Legislature(2001 - 2002)
04/09/2002 08:06 AM STA
* first hearing in first committee of referral
= bill was previously heard/scheduled
= bill was previously heard/scheduled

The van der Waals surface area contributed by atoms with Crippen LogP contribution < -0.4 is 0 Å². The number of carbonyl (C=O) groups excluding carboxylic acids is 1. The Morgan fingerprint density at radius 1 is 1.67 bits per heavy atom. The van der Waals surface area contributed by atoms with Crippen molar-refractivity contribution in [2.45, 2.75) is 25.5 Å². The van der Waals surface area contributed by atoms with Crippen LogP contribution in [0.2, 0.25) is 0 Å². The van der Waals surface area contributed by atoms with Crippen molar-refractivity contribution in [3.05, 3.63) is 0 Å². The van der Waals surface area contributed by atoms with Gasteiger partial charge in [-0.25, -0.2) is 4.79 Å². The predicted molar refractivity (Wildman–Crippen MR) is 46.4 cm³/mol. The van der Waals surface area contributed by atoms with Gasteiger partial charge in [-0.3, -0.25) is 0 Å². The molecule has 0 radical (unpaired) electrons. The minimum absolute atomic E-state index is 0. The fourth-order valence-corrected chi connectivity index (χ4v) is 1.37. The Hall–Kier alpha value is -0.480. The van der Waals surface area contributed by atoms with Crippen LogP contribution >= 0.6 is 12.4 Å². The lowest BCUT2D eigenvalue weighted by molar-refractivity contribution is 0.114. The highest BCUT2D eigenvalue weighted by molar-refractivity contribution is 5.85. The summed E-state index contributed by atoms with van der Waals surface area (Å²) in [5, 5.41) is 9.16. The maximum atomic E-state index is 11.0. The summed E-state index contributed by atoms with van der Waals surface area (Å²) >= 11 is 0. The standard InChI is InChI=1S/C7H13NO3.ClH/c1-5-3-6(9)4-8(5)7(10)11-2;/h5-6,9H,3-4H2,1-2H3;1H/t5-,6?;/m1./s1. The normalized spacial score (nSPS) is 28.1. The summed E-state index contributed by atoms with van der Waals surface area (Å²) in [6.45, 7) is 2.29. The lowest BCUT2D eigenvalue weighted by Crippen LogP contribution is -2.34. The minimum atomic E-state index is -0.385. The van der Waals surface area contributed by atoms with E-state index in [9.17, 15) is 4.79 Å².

ALASKA STATE LEGISLATURE HOUSE STATE AFFAIRS STANDING COMMITTEE April 9, 2002 8:06 a.m. MEMBERS PRESENT Representative John Coghill, Chair Representative Jeannette James Representative Hugh Fate Representative Gary Stevens Representative Peggy Wilson Representative Harry Crawford Representative Joe Hayes MEMBERS ABSENT All members present COMMITTEE CALENDAR HOUSE BILL NO. 444 "An Act relating to buildings covered under the Alaska public building fund; and providing for an effective date." - MOVED HB 444 OUT OF COMMITTEE CONFIRMATION HEARING Alaska Public Offices Commission Sheila Gallagher - Anchorage - CONFIRMATION ADVANCED SENATE CONCURRENT RESOLUTION NO. 29 Relating to urging the Governor to institute a hiring freeze on state government. - MOVED HCS SCR 29(STA) OUT OF COMMITTEE CONFIRMATION HEARING State Commission for Human Rights Kathy K. Wisthoff - Anchorage - CONFIRMATION ADVANCED HOUSE BILL NO. 380 "An Act relating to reimbursement for certain Medicare premium charges for persons receiving benefits from the teachers' retirement system, the judicial retirement system, the elected public officers retirement system, and the public employees' retirement system." - MOVED HB 380 OUT OF COMMITTEE HOUSE BILL NO. 487 "An Act relating to fireworks; and providing for an effective date." - BILL HEARING POSTPONED TO 4/11 PREVIOUS ACTION BILL: HB 444 SHORT TITLE:ALASKA PUBLIC BUILDING FUND SPONSOR(S): REPRESENTATIVE(S)JAMES Jrn-Date Jrn-Page Action 02/19/02 2308 (H) READ THE FIRST TIME - REFERRALS 02/19/02 2308 (H) STA 04/09/02 (H) STA AT 8:00 AM CAPITOL 102 BILL: SCR 29 SHORT TITLE:HIRING FREEZE SPONSOR(S): SENATOR(S) KELLY Jrn-Date Jrn-Page Action 02/19/02 2224 (S) READ THE FIRST TIME - REFERRALS 02/19/02 2224 (S) FIN 02/26/02 (S) FIN AT 9:00 AM SENATE FINANCE 532 02/26/02 (S) Heard & Held 02/26/02 (S) MINUTE(FIN) 03/22/02 (S) FIN AT 9:00 AM SENATE FINANCE 532 03/22/02 (S) Moved Out of Committee 03/22/02 (S) MINUTE(FIN) 03/22/02 2501 (S) COSPONSOR(S): DONLEY, LEMAN 03/22/02 2496 (S) FIN RPT 7DP 2NR 03/22/02 2496 (S) DP: DONLEY, KELLY, GREEN, AUSTERMAN, 03/22/02 2496 (S) WILKEN, WARD, LEMAN; 03/22/02 2496 (S) NR: HOFFMAN, OLSON 03/26/02 (S) RLS AT 11:00 AM FAHRENKAMP 203 03/26/02 (S) MINUTE(RLS) 03/27/02 2540 (S) RULES TO CALENDAR 1OR 3/27/02 03/27/02 2544 (S) READ THE SECOND TIME 03/27/02 2545 (S) PASSED Y15 N5 03/27/02 2545 (S) ELTON NOTICE OF RECONSIDERATION 03/28/02 2561 (S) RECON TAKEN UP - IN THIRD READING 03/28/02 2561 (S) PASSED ON RECONSIDERATION Y14 N3 E3 03/28/02 2563 (S) TRANSMITTED TO (H) 03/28/02 2563 (S) VERSION: SCR 29 04/01/02 2733 (H) READ THE FIRST TIME - REFERRALS 04/01/02 2733 (H) STA, FIN 04/09/02 (H) STA AT 8:00 AM CAPITOL 102 BILL: HB 380 SHORT TITLE:REIMBURSE CERTAIN RETIREE MEDICARE CHARGE SPONSOR(S): REPRESENTATIVE(S)JAMES Jrn-Date Jrn-Page Action 02/04/02 2143 (H) READ THE FIRST TIME - REFERRALS 02/04/02 2143 (H) STA, FIN 02/19/02 2329 (H) COSPONSOR(S): HUDSON 02/28/02 (H) STA AT 8:00 AM CAPITOL 102 02/28/02 (H) Scheduled But Not Heard 03/14/02 (H) STA AT 8:00 AM CAPITOL 102 03/14/02 (H) Scheduled But Not Heard 03/19/02 (H) STA AT 8:00 AM CAPITOL 102 03/19/02 (H) Heard & Held 03/19/02 (H) MINUTE(STA) 03/19/02 2611 (H) COSPONSOR(S): STEVENS, CRAWFORD 03/26/02 (H) STA AT 8:00 AM CAPITOL 102 03/26/02 (H) Heard & Held 03/26/02 (H) MINUTE(STA) 04/09/02 (H) STA AT 8:00 AM CAPITOL 102 WITNESS REGISTER CHRIS PARCE, Director Central Office Division of General Services Department of Administration PO Box 110210 Juneau, Alaska 99811-0210 POSITION STATEMENT: Testified on HB 444. SHEILA GALLAGHER, Appointee to the Alaska Public Offices Commission 200 West 34th Street, PMB 774 Anchorage, Alaska 99503 POSITION STATEMENT: Testified as Appointee to the Alaska Public Offices Commission. WENDY HALL, Staff to Senator Pete Kelly Alaska State Legislature Capitol Building, Room 518 Juneau, Alaska 99801 POSITION STATEMENT: Presented SCR 29 on behalf of sponsor. JACK KREINHEDER, Chief Analyst Office of the Director Office of Management & Budget Office of the Governor PO Box 110001-0001 Juneau, Alaska 99811-0001 POSITION STATEMENT: Answered questions on SCR 29. KATHY K. WISTHOFF, Appointee to the State Commission for Human Rights 18739 Villages Scenic Parkway Anchorage, Alaska 99516 POSITION STATEMENT: Testified as Appointee to the State Commission for Human Rights. ACTION NARRATIVE TAPE 02-37, SIDE A Number 0001 CHAIR JOHN COGHILL called the House State Affairs Standing Committee meeting to order at 8:06 a.m. Representatives Coghill, James, Fate, Stevens, and Hayes were present at the call to order. Representatives Wilson and Crawford arrived as the meeting was in progress. HB 444 - ALASKA PUBLIC BUILDING FUND CHAIR COGHILL announced that the first order of business would be HOUSE BILL NO. 444, "An Act relating to buildings covered under the Alaska public building fund; and providing for an effective date." Number 0080 REPRESENTATIVE JEANNETTE JAMES, sponsor, presented HB 444. She explained that the original bill [HB 112, 21st Legislative Session] that passed on the Alaska Public Building Fund listed the facilities that were covered for deferred maintenance for only a trial period. The advantage of setting up the Alaska public building fund was to put the amount of depreciation in the fund that was allowed on the rentals. She explained how the state was able to gather more money through this process to have the money for deferred maintenance. She noted that this will not take care of all the maintenance issues, but that it goes in that direction. The building fund carries over year to year if the money is not used. The legislature can take that money for something else; in fact, the first year it did that, which very much distressed her. REPRESENTATIVE JAMES indicated that there are some very serious needs in some of the buildings on the list in Juneau. Since it worked well on the buildings during the trial period, this bill, instead of defining what covered buildings means, just simply says, "'covered buildings' means any building owned by the state for which the responsibility for operation, maintenance, and management has been assigned to the Department of Administration." Number 0450 CHAIR COGHILL asked if increasing the number of buildings would diminish the ability to take care of the buildings. REPRESENTATIVE JAMES said no and that wasn't the intent. The intent is the ability to determine what the rent ought to be. The only things being paid for now in the budget are the lights and the specifics. In this case, the rent on the space will be determined and then the budget would cover the rent, which includes some depreciation as well as the other things. She commented that it is a rational way to handle the buildings. It provides the opportunity to charge other agencies or groups that use any part of the buildings the same rent that the state charges itself. Instead of getting a free ride, they'll have to pay some rent toward the depreciation of the building. She noted that the day after this legislation is passed, not all the buildings around the state will be included; it'll go gradually forward as the numbers are established. Number 0590 REPRESENTATIVE JAMES said if the agencies are paying so much per square foot for rent, she believes that they may choose to be in a smaller space, so there will be more money for programs or whatever they do. She has always been opposed to the state owning anything. She supports the private sector's owning the buildings, and the state should rent them for an amount that manages to keep them in good condition. That's a hard sell because it's more money, she suggested. The state is going to continue to come up with extra money to fix things, because this isn't going to fix everything, but this is a lot better than what used to be. She urged everyone to support it. Number 0690 REPRESENTATIVE STEVENS commented that this is not really an issue of garnering rent but rather establishing a fund from which the buildings would be maintained adequately. He agreed it is a wise thing to do and expressed surprise that it hadn't been done before. Number 0740 CHAIR COGHILL asked if there were any reports of how it's gone on any of the specific designated buildings. REPRESENTATIVE JAMES answered that the Department [of Administration] has indicated things are working well. She said she has visited some of the buildings on the list and noted they are in desperate need of more maintenance than this would provide, but that's because they started out needing a lot of maintenance. There is another piece of legislation that would allow bonding to do some of that repair work. She commented that it is an embarrassment to her to have state workers working in the conditions of some of the buildings. Number 0830 REPRESENTATIVE FATE asked why this hasn't been done before. REPRESENTATIVE JAMES said it has been done for the last two years, and it was just lucky to get that bill through the "other end of this building." She also explained that she has been working on this issue for eight years before that, trying to get some methodology to set aside the amount of money needed for keeping things up. It had to start as a trial issue in order to get it through. In fact, the other body took the money out of it that year and put it in the budget for another purpose. There are probably lots of reasons why it wasn't done before, but that's not important now, she commented; it's starting now and needs to go forward. REPRESENTATIVE JAMES explained that in her very first House State Affairs Standing Committee meeting, she had a wonderful plan to manage maintenance on all facilities, but the fiscal note was enough to "choke a horse." All the committee members liked the idea, but they couldn't deal with the fiscal note. She said, "We'd be a lot further if we could've done that." Number 1025 CHRISTINE PARCE, Director, Central Office, Division of General Services, Department of Administration (DOA), agreed that HB 112 had been a success and much to the credit of Representative James. It provided the opportunity to charge rent, determine depreciation, garner those funds, and bring new money to the state to be used to stop the further deterioration of the buildings. There are many large projects the deferred maintenance list can't address. It is a good thing that the department is able to use these depreciation dollars now to prevent further deterioration. Number 1107 REPRESENTATIVE STEVENS asked how the fund works and if the funds can be used on any of the buildings. MS. PARCE explained that each building is regressed to its date of origin, and an accounting process determines how the building can be depreciated. That number is an expense in the rent factor, along with utilities and regular maintenance expenses such as cleaning, janitorial, and that sort of thing. Those monies are particular to a building, and the expenses are tracked building by building. It is all in one pool, so she supposed if there were a desperate need somewhere, that money could be used from one building to another in an emergency, but that isn't the purpose. The purpose is for the funds to be retained for that building. REPRESENTATIVE STEVENS asked if the money would be enough to replace the building eventually. MS. PARCE said she didn't think that was true. It's just for basic maintenance. The depreciation doesn't bring in a lot of money. She estimated the amount for the nine buildings for 2002 at $1.7 million. Number 1275 CHAIR COGHILL asked about the process for adding buildings to the list. MS. PARCE told the committee that on July 1, 2001, the department took over the buildings on the list of HB 112. There had been a lot of work in anticipation of that in calculating costs and figuring the rent and depreciation. In November, the department entered into a management agreement with DOT&PF [Department of Transportation & Public Facilities] to look at other buildings: the Dimond Courthouse, the museum, and the subport building. With the expenditures in FY 01 and the bills DOT&PF had paid on those buildings, there was a body of information. One by one, each building will be regressed and the true value, replacement value, and depreciation will be determined. It's not going to be in one fell swoop, she noted. Most of the buildings covered are in the Southeast region. Also covered are the FROB [Fairbanks Regional Office Building] and the [Robert B.] Atwood [Building] in Anchorage, but the department won't be expanding into those areas immediately. Number 1430 REPRESENTATIVE STEVENS said he assumes that the covered buildings in the bill include most state buildings. He asked if courthouses and fish and game buildings in various communities are generally covered by the DOA, or are owned by the individual agencies. MS. PARCE answered that some departments are responsible for facilities. The buildings on the list from HB 112 are under the responsibility of the Department of Administration. The DOT&PF continues to maintain many facilities, including office buildings, airports, and harbors; the Department of Corrections maintains prisons; and the [Alaska Department of] Fish and Game and the Department of Public Safety have facilities they maintain. She said she foresees the DOA trying to take the management responsibility for office structures. REPRESENTATIVE STEVENS wondered if eventually all the state buildings would be under the Department of Administration. MS. PARCE said she didn't know; that's a "big world." REPRESENTATIVE JAMES commented that DOT&PF is certainly one of the larger administrations, and that she would be pleased to have it getting back to building roads instead of managing buildings. REPRESENTATIVE STEVENS said he sees the wisdom in having a maintenance fund, whether it is under DOA or not. Number 1583 REPRESENTATIVE JAMES noted there are still horrible situations in buildings, even though it's been worked on the last ten years. CHAIR COGHILL commented that the state built a lot in the 1980s and didn't anticipate the maintenance and operation. Number 1602 REPRESENTATIVE HAYES asked if the current GO [general obligation] bond would cover deferred maintenance or just new buildings. MS. PARCE explained that the governor's bill is for many deferred maintenance projects. Number 1694 REPRESENTATIVE WILSON moved to report HB 444 out of committee with individual recommendations and the accompanying zero fiscal notes. There being no objection, HB 444 was reported from the House State Affairs Standing Committee. CONFIRMATION HEARING Alaska Public Offices Commission Number 1724 CHAIR COGHILL announced the next order of business would be the confirmation hearing for the appointee to the Alaska Public Offices Commission. Number 1772 SHEILA GALLAGHER, Appointee to the Alaska Public Offices Commission (APOC), testified via teleconference. She told the committee that she wants to serve on this commission because she was asked and it is her civic responsibility. She said that she has the background and can do it. CHAIR COGHILL expressed his appreciation to Ms. Gallagher for her willingness to serve on APOC. He noted her law and mediation experience and asked about her experience with APOC now. MS. GALLAGHER answered that she just started in June. REPRESENTATIVE FATE asked how many attorneys are working with her on APOC. MS. GALLAGHER answered there are none on the staff right now. CHAIR COGHILL asked her if she anticipated any problems. MS. GALLAGHER answered that she thinks one of the problems will be implementing the new bill [SB 103] and conforming to Judge Singleton's decision, since there has been such a radical change on the soft-money issue. CHAIR COGHILL asked her if the forms will be changed as a result of SB 103. MS. GALLAGHER answered that the staff is working on changing some forms and working on some proposed regulations for the commission to review at the next meeting. CHAIR COGHILL asked her if there was much talk of online reporting. MS. GALLAGHER answered yes, ultimately, almost all of the forms will be filed online. The commission also has discussed how to educate the people in communities who also have to file these forms. Number 1990 [Although there was no formal motion, the confirmation of Sheila Gallagher was treated as advanced from committee.] SCR 29 - HIRING FREEZE Number 2020 CHAIR COGHILL announced that the next order of business would be SENATE CONCURRENT RESOLUTION NO. 29, Relating to urging the Governor to institute a hiring freeze on state government. Number 2032 WENDY HALL, Staff to Senator Pete Kelly, Alaska State Legislature, presented SCR 29 on behalf of Senator Pete Kelly, sponsor. She told the committee that Senator Kelly put forth this resolution urging the governor to institute a hiring freeze for all the positions funded by the general fund. She said that Senator Kelly and his office feel that this is the most logical first step when facing a fiscal crisis. Right now the deficit stands at 46 percent of the general funds. This isn't a solution to the problem, but it would help. Number 2080 REPRESENTATIVE HAYES asked if the 858 full-time positions with the price tag of $115 million are all general fund money. MS. HALL replied she wasn't sure. REPRESENTATIVE HAYES asked if SCR 29 addresses bills in this legislative session that have fiscal notes to implement new employees or addresses just the governor's budget. MS. HALL answered that it would be every position funded through general fund money, except for health and safety positions such as firefighters. REPRESENTATIVE HAYES said there are bills addressing economic development to address shortages in departments for permitting, so just involving health and safety doesn't necessarily help the economic development. In order to move the state forward, some people will have to be hired to help with the permitting and economic development. If those positions are included in the freeze, the state would move backward, he commented. He asked if the sponsor had looked at that. MS. HALL replied that this isn't a permanent hiring freeze. She said that she doesn't see the gas pipeline coming in the next year or so. Obviously, if people are needed to build the pipeline, that would be an exception, or hopefully the hiring freeze would be over by then. Number 2280 REPRESENTATIVE CRAWFORD pointed out that the Department of Labor & Workforce Development is shorthanded right now. There are not enough people in Wage & Hour in Anchorage to do the job now. A lot of enforcement isn't being done because they are shorthanded. If there is a hiring freeze, then the work will still not get done. He asked what efficacy would this have by not getting the work done. MS. HALL said she wasn't familiar with the problems in the Department of Labor & Workforce Development. She indicated that this bill was primarily aimed at those departments where positions haven't been filled for six months to a year, and suggested that those positions perhaps weren't necessary. Number 2353 REPRESENTATIVE JAMES said that this is certainly just a statement to the governor that the legislature wishes he would do this. She doesn't find it to be very effective, she commented, except for making a statement, but it is a statement that is okay to make. She said her biggest concern is there is no date by which this is requested and no timeline. It is open- ended. She agreed that economic development issues are being looked at, but she doesn't expect any in the next few months; however, within six months or more, there may be some opportunities. Certainly if that is the case, something will have to be done. This resolution doesn't say it can't; it is just urging the governor to stop hiring for now. Based on that fact, she indicated that she can support this. Number 2542 REPRESENTATIVE STEVENS commented that he hoped the state won't have to face this issue, and that the legislature will address the fiscal gap and deal with the current revenue shortfalls. This resolution is saying if that isn't done, the hemorrhaging has to stop; money can't be spent when it isn't coming in. He expressed support for the resolution. Number 2579 REPRESENTATIVE FATE agreed the resolution sends a message to make the government more effective and efficient. He commented that he does not believe that a freeze, not cuts, would hurt the state in going ahead in developing its economy. It might be just the converse. He said that he doesn't believe a freeze would have a sudden impact, because it's the attrition that would begin to reduce the size of government. He expressed support for this resolution. Number 2749 REPRESENTATIVE WILSON asked if there are vacancies that aren't filled in various departments, whether the money sit there waiting for that person to be hired, so there is excess money in that department. Number 2776 JACK KREINHEDER, Chief Analyst, Office of the Director, Office of Management & Budget, Office of the Governor, told Representative Wilson that it tends to be case-specific and time-specific. If a position were vacant a whole year and funded through the capital budget, the money would lapse at the end of the year, so it wouldn't sit there in the department forever. If a position were vacant for a few months, the money could be available if the department was short on money for another position. The excess money for the vacant position might be used if it were in the same component of the department; money can't be transferred across on appropriations. Number 2844 REPRESENTATIVE WILSON asked how much money is represented by the 858 positions in the resolution. MR. KREINHEDER replied that he cannot give an exact number on that but will get back to her with a more specific answer. REPRESENTATIVE WILSON agreed with Representative Fate that this is something to look at. This is a way to at least put a halt to growth now, while there is such a budget deficit with the least destruction to the state. She said she thinks this is an excellent resolution. CHAIR COGHILL asked Mr. Kreinheder to answer Representative Hayes's question about how many of these positions are funded out of the general fund. MR. KREINHEDER answered that not all of the positions are funded out of the general fund, but he doesn't have the specific breakdown. The 858 figure is from the Division of Legislative Finance. The administration strives to have its numbers match the division's numbers, but there is a different set of numbers in this case, so it is difficult to reconcile it. As an example, he shows that approximately one-third of the new positions added for FY 03 would be either federally funded or self-supporting. CHAIR COGHILL said he understands that many of the Department of Labor & Workforce Development's new positions would be federally funded. MR. KREINHEDER agreed. Number 2963 REPRESENTATIVE FATE asked how many employees in state government are funded from the general fund. MR. KREINHEDER said he didn't have that number off the top of his head but would get back to Representative Fate. TAPE 02-37, SIDE B Number 2968 MR. KREINHEDER said the administration shows 536 new positions. The main reason for the difference is that the administration numbers look what agencies have in place compared with the governor's proposed FY 03 budget. The 858 number from the Division of Legislative Finance is from the FY 02 authorized budget enacted by the legislature. He commented that it is comparing apples and oranges. CHAIR COGHILL reminded the committee that there are many positions that were authorized but not filled. Number 2897 REPRESENTATIVE JAMES expressed her concern about the increased use of and dependency on federal funds. Number 2798 MR. KREINHEDER asked Ms. Hall if the resolution had a timeframe or would it be just a one-year hiring freeze. MS. HALL answered that it would be up to the governor's discretion after the deficit decreased. Number 2760 MR. KREINHEDER said the administration had a hiring freeze in 1999 when the oil price fell below $10 per barrel. The exact dollar amount that hiring freeze saved was not calculated, but there were some modest savings. He stated that the administration's viewpoint is that a hiring freeze is a short- term solution. Alaska's fiscal gap is not a short-term problem; it's a long-term problem. He emphasized that the focus needs to be on fixing the long-term problem with a long-term solution. MR. KREINHEDER referred to the hiring freeze as management by chance. It depends who decides to move or take another job and whether that position is a vital one. He said that is not a good way to do business for the long term. Number 2635 MR. KREINHEDER commented that although SCR 29 does have an exemption for health and safety, there is concern about the economic development impact. For example, biologists are needed to open fisheries, but the Alaska Department of Fish and Game (ADFG) is losing biologists to the federal government because the wages are more competitive with the 25 percent COLA [cost of living adjustment]. There are already problems with recruitment and retention, and a hiring freeze will only aggravate that. MR. KREINHEDER also noted that some positions in the Department of Revenue are vital for collecting revenue. If those positions were vacant, that could actually worsen the fiscal gap rather than help it. He said he presumes that state troopers would not be part of the hiring freeze, but asked about all the administrative staff that support those troopers. The department can't be run effectively without the administrative staff to provide the support and help hire new troopers, he stated. CHAIR COGHILL announced that the hearing on SCR 29 would be continued after the testimony on the confirmation hearing. CONFIRMATION HEARING State Commission for Human Rights CHAIR COGHILL announced that the next order of business would be the confirmation hearing for the appointee to the State Commission for Human Rights. He asked Ms. Wisthoff to explain why she wants to serve and what she expects to be able to accomplish. Number 2508 KATHY K. WISTHOFF, Appointee to the State Commission for Human Rights, testified via teleconference. She told the committee that she has just completed a five-year term and this will be a reappointment. She said she is interested in human rights and believes that everyone is entitled to a fair playing field in whatever areas are protected by the state. She has enjoyed serving on this commission and looks forward to serving another five years. CHAIR COGHILL asked Ms. Wisthoff what she sees as issues in Alaska. MS. WISTHOFF answered that one area is discrimination of Alaska Natives. Other than that, the discrimination issues are probably the same as those faced by other states, which continue to be gender, age, and race discrimination, mainly in employment and housing. Number 2390 REPRESENTATIVE JAMES asked Ms. Wisthoff about the profiling issue, which is really bias based on race, religion, or national origin, not whether the issue is based on some behavior. Number 2282 MS. WISTHOFF agreed that is a concern. There are cases where people have been fired for being a bad employee but claimed it was due to discrimination. The investigators working for the commission have been very good about finding out that indeed the person was a bad employee and the cases were dismissed. It isn't always a case of discrimination. She said she thinks the commission has done a good job of seeking out that information. CHAIR COGHILL asked how the commission deals with complaints when there are quotas for hiring. MS. WISTHOFF replied she didn't know; she'd never had a case like that. CHAIR COGHILL asked how the commission proves whether someone was not hired because of discrimination. MS. WISTHOFF answered that it comes down to a very thorough investigation. The history of the person doing the hiring has to be investigated. There is an interview process with the supervisor and all of the co-workers that could have been involved with the supervisor. Number 2095 CHAIR COGHILL asked how retribution would be handled in these cases. MS. WISTHOFF said there is protection from retribution in the human rights law. If there are reported cases of retribution, they are thoroughly investigated because it is not legal. She explained that mediation is used in some cases. The commission doesn't have the authority to demand back pay; all it can do is make the agency fix an offending behavior through training of staff. Personnel records can be changed to reflect that someone wasn't fired for a bad performance if indeed it turns out to have been discrimination. There have been awards of pay, but there have never been huge claims. The commission's job is to find out if these things are happening, and if they are, train the people on how to avoid them and make sure the offending behavior stops. MS. WISTHOFF said claimants can file a claim in court if they feel that the commission didn't respond in the way they wanted to see it resolved. CHAIR COGHILL asked if the commission's report was an item of discovery in a court hearing. MS. WISTHOFF said she thought it was but wasn't sure because she had not followed cases that had gone on to court. CHAIR COGHILL thanked Ms. Wisthoff for her willingness to serve. [Although there was no formal motion, the confirmation of Kathy Wisthoff was treated as advanced from committee.] SCR 29 - HIRING FREEZE CHAIR COGHILL announced that the committee would resume the hearing on SENATE CONCURRENT RESOLUTION NO. 29, Relating to urging the Governor to institute a hiring freeze on state government. . Number 1860 MR. KREINHEDER reported that he'd had a chance to check on the total number of state employees. As of October 2001, there were 23,500 part-time and full-time state employees, which includes the University of Alaska. Number 1753 REPRESENTATIVE WILSON asked if contracted employees were counted in that number. MR. KREINHEDER answered that he didn't believe so, but he would have to confirm that. Number 1669 REPRESENTATIVE JAMES said she thinks there is some benefit to a hiring freeze where it works, but she is not convinced that it works across the board. Number 1540 REPRESENTATIVE CRAWFORD agreed with Representative James. He said he thinks a blanket hiring freeze is bad policy. "If there are some jobs we don't want done, we ought to make that decision," he said. Number 1372 REPRESENTATIVE HAYES made a motion to adopt Amendment l, which read: Page 2, line 3, change "healthy" to "health" Page 2, line 3: Following "health" Delete "and" and insert "," Following "safety" Insert "and economic development" CHAIR COGHILL objected and said economic development could be anything. REPRESENTATIVE HAYES explained that there are some economic development bills in the legislative process and that the hiring freeze would not take those positions into consideration, which could cause a problem. Number 1219 REPRESENTATIVE JAMES agreed that economic development is broad, but it certainly has a purpose: it makes money. She suggested new wording. The resolution is only sending a message, she said. REPRESENTATIVE FATE suggested that what constitutes an emergency might be a part of the amendment. Number 1043 REPRESENTATIVE HAYES said he wasn't sure if economic development would fall into an emergency. Permitting for new oil leases is not such an emergency, but it would enhance economic growth. REPRESENTATIVE FATE asked what is going to be the least painful way to deal with the deficit. The situation in Alaska demands some sort of stricture on government spending, he stated. REPRESENTATIVE HAYES said he wants the message to be that Alaska is open for business. CHAIR COGHILL said he is inclined to leave the resolution as it is. Number 0606 REPRESENTATIVE JAMES made a motion to adopt an amendment to Amendment 1 and strike "and economic development" but maintain the technical change of "healthy" to "health." REPRESENTATIVE HAYES objected. Number 0380 A roll call vote was taken. Representatives Fate, James, Stevens, and Coghill voted for the amendment to Amendment 1. Representatives Crawford, Hayes, and Wilson voted against it. Therefore, the amendment to Amendment 1 was adopted by a vote of 4-3. CHAIR COGHILL asked if there was objection to Amendment 1. There being no further objection, Amendment 1 was adopted. Number 0305 REPRESENTATIVE HAYES explained that he doesn't necessarily have a problem with SCR 29. The five-year plan was introduced to reduce government, but it did not address the revenue side of things. The main issue he has with the resolution is that it is a simple solution to a complex problem, he commented. Last week some bill was passed out of committee to encourage folks to work for the state, but now the message is that no one is going to be hired anyway. REPRESENTATIVE FATE noted that the five-year plan reduced spending by cutting the budget. TAPE 02-38, SIDE A Number 0233 REPRESENTATIVE STEVENS asked Ms. Hall for clarification on the temporary positions referred to on page 2, line 2, of SCR 29. Number 0280 MS. HALL answered that those temporary positions would be paramedics and/or firefighters needed during the fire season in the summer and those needed for health and safety reasons. It doesn't necessarily mean the positions would be temporary; they would be full-time. Number 0326 REPRESENTATIVE CRAWFORD said he is opposed to any statement that says, "We're afraid to grow our state's economy." He added, "I believe ... this doesn't set our priorities, and it says we're closed for business." Number 0365 REPRESENTATIVE FATE moved to report SCR 29, as amended, out of committee with individual recommendations. REPRESENTATIVE CRAWFORD objected. A roll call vote was taken. Representatives Fate, James, Stevens, Wilson, and Coghill voted in favor of moving the resolution. Representatives Crawford and Hayes voted against it. Therefore, HCS SCR 29(STA) was reported out of the House State Affairs Standing Committee by a vote of 5-2. HB 380 - REIMBURSE CERTAIN RETIREE MEDICARE CHARGE Number 0565 CHAIR COGHILL announced that the final order of business would be HOUSE BILL NO. 380, "An Act relating to reimbursement for certain Medicare premium charges for persons receiving benefits from the teachers' retirement system, the judicial retirement system, the elected public officers retirement system, and the public employees' retirement system." Number 0625 CHAIR COGHILL indicated that the fiscal note on HB 380 is not coming out of general funds; it will come out of the PERS [Public Employees' Retirement System] and TRS [Teachers Retirement System] accounts. REPRESENTATIVE JAMES moved to report HB 380 out of committee with individual recommendations and the accompanying fiscal notes. There being no objection, HB 380 was reported out of the House State Affairs Standing Committee. ADJOURNMENT Number 0816 There being no further business before the committee, the House State Affairs Standing Committee meeting was adjourned at 9:50 a.m.